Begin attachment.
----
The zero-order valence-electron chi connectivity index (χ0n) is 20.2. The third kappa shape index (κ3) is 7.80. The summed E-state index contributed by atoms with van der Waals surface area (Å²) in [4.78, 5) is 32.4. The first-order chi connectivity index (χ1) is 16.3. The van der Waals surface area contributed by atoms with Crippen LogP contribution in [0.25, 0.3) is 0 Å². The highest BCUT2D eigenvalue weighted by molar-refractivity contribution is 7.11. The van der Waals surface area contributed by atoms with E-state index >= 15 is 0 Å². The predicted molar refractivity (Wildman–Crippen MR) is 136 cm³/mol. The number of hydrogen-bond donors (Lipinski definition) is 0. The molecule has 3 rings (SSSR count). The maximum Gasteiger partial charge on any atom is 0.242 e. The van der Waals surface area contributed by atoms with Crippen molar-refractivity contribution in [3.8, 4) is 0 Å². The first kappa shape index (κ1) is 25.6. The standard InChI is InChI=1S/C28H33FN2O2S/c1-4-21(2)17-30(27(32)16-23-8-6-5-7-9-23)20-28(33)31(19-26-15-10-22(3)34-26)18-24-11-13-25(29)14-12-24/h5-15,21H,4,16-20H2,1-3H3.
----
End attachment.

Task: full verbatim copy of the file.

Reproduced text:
The zero-order valence-electron chi connectivity index (χ0n) is 20.2. The third kappa shape index (κ3) is 7.80. The summed E-state index contributed by atoms with van der Waals surface area (Å²) in [4.78, 5) is 32.4. The first-order chi connectivity index (χ1) is 16.3. The van der Waals surface area contributed by atoms with Crippen LogP contribution in [0.25, 0.3) is 0 Å². The highest BCUT2D eigenvalue weighted by molar-refractivity contribution is 7.11. The van der Waals surface area contributed by atoms with E-state index >= 15 is 0 Å². The predicted molar refractivity (Wildman–Crippen MR) is 136 cm³/mol. The number of hydrogen-bond donors (Lipinski definition) is 0. The molecule has 3 rings (SSSR count). The maximum Gasteiger partial charge on any atom is 0.242 e. The van der Waals surface area contributed by atoms with Crippen molar-refractivity contribution in [3.8, 4) is 0 Å². The first kappa shape index (κ1) is 25.6. The standard InChI is InChI=1S/C28H33FN2O2S/c1-4-21(2)17-30(27(32)16-23-8-6-5-7-9-23)20-28(33)31(19-26-15-10-22(3)34-26)18-24-11-13-25(29)14-12-24/h5-15,21H,4,16-20H2,1-3H3.